Party like it’s 1880!

It’s 1880-something and Essie Mae Hanover’s husband – Professor R.F. Hanover – has invented something wild. Architects all over the US and Europe are fascinated with skyscrapers and the way they are rapidly changing urban landscapes. But Professor Hanover is obsessed with something else… the Dome Home.

Professor R.F. Hanover’s “Dome Home” model

Built from panels constructed of triangles, the dome home offers a unique living space for the forward-thinking among Victorians. Essentially “all window,” dome homes are strong, sunny, and perfect for putting any sort of whim on display: from a painstakingly reconstructed opium den to a salon of curiosities featuring fossilized narwhals and live monkeys.

Essie wants nothing more than to see her dear husband’s vision take the world by storm. In preparation for yet another Fair and Exposition, she has constructed an outfit showcasing elements of the dome home.

Mrs. Essie Mae Hanover in her “Dome Home” walking suit

A light, smooth cotton twill printed with lavender, gold and blue triangles forms the base of her walking suit. Lavender ruffles frame nearly every edge; while they have nothing to do with domes, they helpfully point out that she is a refined and in-fashion lady. Finally, iridescent domes of many sizes adorn Essie’s jacket, skirt, apron, and hat.

What a lovely ensemble. Who wouldn’t want to meet her and find out more about Dome Homes?


If you got this far, you’re probably wondering: what the heck?? Perhaps you would like the back story…

I have long been fascinated by costumes (in fact, I worked at a costume shop in high school). The last few years, I have picked up historical costuming as a hobby. It’s sort of a sewing-just-for-me past time that satisfies my love of history, hand stitching, creative problem solving, and all things gaudy, weird and impractical.

I have fallen hard for the historical costuming community and about a year or so ago, I joined Foundations Revealed and Your Wardrobe Unlock’d – a community that focus on costumes, corsetry, and construction of the two.

Brainchild of the wonderful Cathy Hay, the community hosts an annual competition. For 2019, the competition theme is Architecture. Initially, I hadn’t planned on entering but I kept thinking about it. So, about 6 months ago, I decided to get to work.

I knew I wanted to make a historical costume, of course. And I thought the Gilded Age might be an interesting period to explore since I haven’t done much 19th century sewing.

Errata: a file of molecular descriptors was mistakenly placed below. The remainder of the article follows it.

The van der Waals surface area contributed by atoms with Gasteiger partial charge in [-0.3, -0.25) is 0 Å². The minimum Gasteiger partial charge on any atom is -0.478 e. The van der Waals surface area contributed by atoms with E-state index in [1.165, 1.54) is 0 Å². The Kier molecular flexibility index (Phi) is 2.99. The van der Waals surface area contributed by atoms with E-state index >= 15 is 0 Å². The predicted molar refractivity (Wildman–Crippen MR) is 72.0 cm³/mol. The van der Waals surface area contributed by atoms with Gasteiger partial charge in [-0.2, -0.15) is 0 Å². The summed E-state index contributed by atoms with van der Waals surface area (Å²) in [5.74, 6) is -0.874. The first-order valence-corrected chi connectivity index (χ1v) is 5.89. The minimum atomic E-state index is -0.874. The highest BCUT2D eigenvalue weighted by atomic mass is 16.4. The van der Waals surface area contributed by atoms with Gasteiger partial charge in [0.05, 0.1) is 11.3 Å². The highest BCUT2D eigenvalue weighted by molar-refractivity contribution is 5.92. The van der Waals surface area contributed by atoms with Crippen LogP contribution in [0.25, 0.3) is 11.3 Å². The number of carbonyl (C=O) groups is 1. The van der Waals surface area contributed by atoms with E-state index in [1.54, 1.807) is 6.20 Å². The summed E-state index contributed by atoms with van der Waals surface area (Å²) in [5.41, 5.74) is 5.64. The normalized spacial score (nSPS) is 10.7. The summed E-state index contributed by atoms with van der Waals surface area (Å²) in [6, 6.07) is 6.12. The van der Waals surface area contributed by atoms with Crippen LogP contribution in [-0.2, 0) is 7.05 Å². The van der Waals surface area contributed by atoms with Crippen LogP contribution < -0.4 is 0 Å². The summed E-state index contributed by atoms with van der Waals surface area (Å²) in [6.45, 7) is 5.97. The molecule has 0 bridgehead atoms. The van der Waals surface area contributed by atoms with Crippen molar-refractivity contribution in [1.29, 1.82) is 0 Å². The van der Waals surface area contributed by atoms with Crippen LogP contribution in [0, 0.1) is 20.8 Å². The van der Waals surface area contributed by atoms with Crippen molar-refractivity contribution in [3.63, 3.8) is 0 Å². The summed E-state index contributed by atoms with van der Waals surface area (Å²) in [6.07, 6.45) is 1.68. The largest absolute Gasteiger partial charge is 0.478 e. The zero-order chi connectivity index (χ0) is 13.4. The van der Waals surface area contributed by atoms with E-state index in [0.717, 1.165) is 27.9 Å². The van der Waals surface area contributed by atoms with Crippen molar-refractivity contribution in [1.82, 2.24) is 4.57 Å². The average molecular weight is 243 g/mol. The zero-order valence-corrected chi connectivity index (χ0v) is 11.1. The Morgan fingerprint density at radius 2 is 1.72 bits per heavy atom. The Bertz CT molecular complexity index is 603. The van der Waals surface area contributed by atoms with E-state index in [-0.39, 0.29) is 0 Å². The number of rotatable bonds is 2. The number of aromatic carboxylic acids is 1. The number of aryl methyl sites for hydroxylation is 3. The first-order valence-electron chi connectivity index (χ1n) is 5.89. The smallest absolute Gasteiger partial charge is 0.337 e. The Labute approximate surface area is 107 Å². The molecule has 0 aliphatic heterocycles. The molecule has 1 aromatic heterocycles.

What an amazing Dome Home!

I have a habit of falling very deep into researching topics that interest me. To the point that I sometimes never even get around to using the research as intended. I determined that there was no way I could manage in-depth research for a specific sub-period of the Victorian era, plus some architectural inspiration.

I decided to go with an architectural phenomenon I had already researched to death: geodesic domes. In art school I was fascinated with the dome shape and spent waaaaay too much time reading about the work of Buckminster Fuller (who was actually born towards the end of the Gilded Age).

The Gilded Age had its own architectural phenomenon: the rise of skyscrapers. I imagined a quirky inventor – my imaginary Professor Hanover – determining that skyscrapers would be the fall of Western civilization. His goal was to popularize something completely different.

Spatterdashes on her boots!

Dome Homes! The perfect antidote to skyscraper envy. The Hanovers would tour the world, attending every exposition, fair and wild west show that would have them. They would proselytize for the bubble-like space. It could satisfy the Victorian sensibility for seeing and being seen. It could house everything from exotic collections to fine furniture.

Of course Mrs. Hanover would support her husband’s endeavors, like any dutiful 19th century wife. Her dome home walking suit would broadcast that devotion and attract the attention of many a fine lady and gentleman.

oh, that bustle!
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